Working hard at something for a reward afterwards can make the hard work much more challenging, and make us much less likely to work hard in the future.

When we receive rewards, we tend to associate less pleasure with the actual activity that evoked the reward. For example, a study was done on a group of kindergarten children who love to draw, and each time one of the children finished a drawing they would be awarded something, but after the rewards stopped the children had a lower tendency to draw, even though they loved doing it before.

You should cultivate a growth mindset where striving or hard work itself is the end goal or the reward. That does not mean you should not peruse rewards, you just have to understand that the pursuit is the reward.

If you want to enjoy an activity more; i.e., evoke dopamine release from it, simply tell yourself that this is very painful and that because it is very painful it will evoke a dopamine increase later, and that you are doing it by choice because you love it.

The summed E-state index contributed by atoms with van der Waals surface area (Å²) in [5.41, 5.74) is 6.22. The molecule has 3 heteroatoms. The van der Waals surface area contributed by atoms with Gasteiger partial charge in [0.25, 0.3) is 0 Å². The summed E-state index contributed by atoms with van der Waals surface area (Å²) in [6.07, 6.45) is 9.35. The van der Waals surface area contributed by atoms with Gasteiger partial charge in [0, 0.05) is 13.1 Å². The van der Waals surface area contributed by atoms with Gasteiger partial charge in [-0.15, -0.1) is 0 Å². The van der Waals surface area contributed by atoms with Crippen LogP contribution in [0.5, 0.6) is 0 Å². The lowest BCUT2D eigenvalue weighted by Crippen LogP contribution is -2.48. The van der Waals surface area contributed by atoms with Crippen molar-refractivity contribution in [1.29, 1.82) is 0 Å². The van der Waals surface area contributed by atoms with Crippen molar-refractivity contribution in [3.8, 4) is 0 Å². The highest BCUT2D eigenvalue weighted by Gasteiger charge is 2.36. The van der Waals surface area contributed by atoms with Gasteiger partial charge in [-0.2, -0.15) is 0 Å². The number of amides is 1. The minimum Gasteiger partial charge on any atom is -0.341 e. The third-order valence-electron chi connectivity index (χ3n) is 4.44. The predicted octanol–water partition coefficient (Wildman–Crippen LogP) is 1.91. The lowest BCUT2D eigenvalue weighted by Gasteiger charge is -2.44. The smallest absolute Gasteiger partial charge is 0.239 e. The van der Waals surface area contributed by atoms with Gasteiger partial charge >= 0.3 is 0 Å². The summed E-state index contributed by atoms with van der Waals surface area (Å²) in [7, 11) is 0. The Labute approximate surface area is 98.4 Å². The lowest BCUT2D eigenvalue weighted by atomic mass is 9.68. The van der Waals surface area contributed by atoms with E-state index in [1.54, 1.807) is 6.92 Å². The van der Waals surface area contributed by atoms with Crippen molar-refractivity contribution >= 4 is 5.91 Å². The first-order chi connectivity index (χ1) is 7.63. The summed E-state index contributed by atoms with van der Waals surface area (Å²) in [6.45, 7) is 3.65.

Dopamine is an incredibly powerful tool. It can either make you or break you, so be careful not to spike your dopamine levels too high too often.

self help

About the author

Haitham Al-Bairouti

Half Russian. Half Palestinian. Fully trying my best to make my way through life. I'm an English major graduate. I write about intersting stuff.

"Sometimes, it is the people no one imagines anything of, who do the things no can imagine"

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  • Rod3 months ago

    Watch this for an instant secretion of dopamine in your body: